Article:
What attracts so many student-athletes to the Keystone State? Pennsylvania is home to a high number of schools: 45 public four-year institutions and 129 private colleges. In fact, Pennsylvania’s 61 D3 schools are second only to New York’s 65 and the largest portion of college student-athletes can be found competing at the D3 level. In total, Pennsylvania schools currently maintain 639 men’s and women’s varsity athletic programs: 92 D1 teams, 140 D2 teams, 390 D3 teams and 17 NAIA teams. What’s more, this number of programs includes 17 men’s and women’s ice hockey teams. Many states don’t have any college ice hockey programs, which gives Pennsylvania an edge in roster numbers.

A 2015 study showed that, thanks to advances in technology and coach-to-athlete communication, more and more schools are recruiting outside state lines. Technology in athletic recruitment has allowed both athletes and coaches to gain exposure. Prior to the use of technology, “unless a top high school athlete in the state or region,” the report states, “having coaches reach out to a prospect was rare.”

So, exactly where do states recruit from? Our analysis of over 120,000 student-athletes on 2017 college rosters found that Texas had the highest percentage of in-state student-athletes, with 77% coming from within the Lone Star State. Athletes hoping to play out-of-state may have the best luck looking in Massachusetts, where nearly 59% of its college athletes were from outside of state lines.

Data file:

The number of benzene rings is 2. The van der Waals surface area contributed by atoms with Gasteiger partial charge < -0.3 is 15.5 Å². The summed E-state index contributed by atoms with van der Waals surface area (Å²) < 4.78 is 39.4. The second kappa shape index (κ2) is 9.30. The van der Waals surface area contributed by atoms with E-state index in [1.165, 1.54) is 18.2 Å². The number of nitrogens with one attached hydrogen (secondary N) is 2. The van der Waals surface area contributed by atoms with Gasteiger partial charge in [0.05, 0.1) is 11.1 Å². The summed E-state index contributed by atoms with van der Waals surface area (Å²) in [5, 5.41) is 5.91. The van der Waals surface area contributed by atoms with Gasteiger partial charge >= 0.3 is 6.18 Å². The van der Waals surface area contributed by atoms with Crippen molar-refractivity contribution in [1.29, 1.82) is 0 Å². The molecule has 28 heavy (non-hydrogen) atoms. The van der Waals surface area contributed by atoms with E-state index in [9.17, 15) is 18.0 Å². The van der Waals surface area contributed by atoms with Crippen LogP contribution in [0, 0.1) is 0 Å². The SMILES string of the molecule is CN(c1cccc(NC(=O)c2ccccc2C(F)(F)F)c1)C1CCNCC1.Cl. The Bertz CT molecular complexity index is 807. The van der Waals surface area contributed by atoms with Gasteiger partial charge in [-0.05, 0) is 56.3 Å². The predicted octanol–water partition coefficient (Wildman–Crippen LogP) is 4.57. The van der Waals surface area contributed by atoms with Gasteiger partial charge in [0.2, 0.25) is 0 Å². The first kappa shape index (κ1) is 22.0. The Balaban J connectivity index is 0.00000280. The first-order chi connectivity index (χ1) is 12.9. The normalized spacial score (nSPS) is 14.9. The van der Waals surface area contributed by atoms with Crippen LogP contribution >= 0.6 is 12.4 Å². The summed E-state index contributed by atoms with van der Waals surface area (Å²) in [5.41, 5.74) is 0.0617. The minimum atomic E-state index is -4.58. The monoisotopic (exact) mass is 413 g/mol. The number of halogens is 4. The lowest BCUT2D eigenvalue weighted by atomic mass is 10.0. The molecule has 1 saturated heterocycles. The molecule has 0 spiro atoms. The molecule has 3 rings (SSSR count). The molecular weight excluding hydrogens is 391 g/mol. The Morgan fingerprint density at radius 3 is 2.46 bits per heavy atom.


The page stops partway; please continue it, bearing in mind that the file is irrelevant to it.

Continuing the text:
most popular states athletes choose college

College coaches value a recruit’s character over athletic ability

When it comes to college sports, our survey shows college coaches care more about an athlete’s character than their skills and athleticism. When asked to rank the following qualities in an athlete—character, athletic ability, academics, location—surveyed coaches put character first, while athletic ability and academics tied for second. 

While college coaches still care about athletic ability—they typically only reach out to athletes who meet their standards—our study underscores the importance of character and coachability. Even if a recruit has outstanding stats and grades, coaches want to make sure they clear the character test before making an offer.

The results of 2018 survey by Verified Athletics showed that college coaches value athleticism and a strong highlight tape. However, the survey showed that leadership was the next highest rated attribute. College coaches said they prefer to take players that are captains of their high school team. In particular, D3 coaches put more emphasis on character qualities.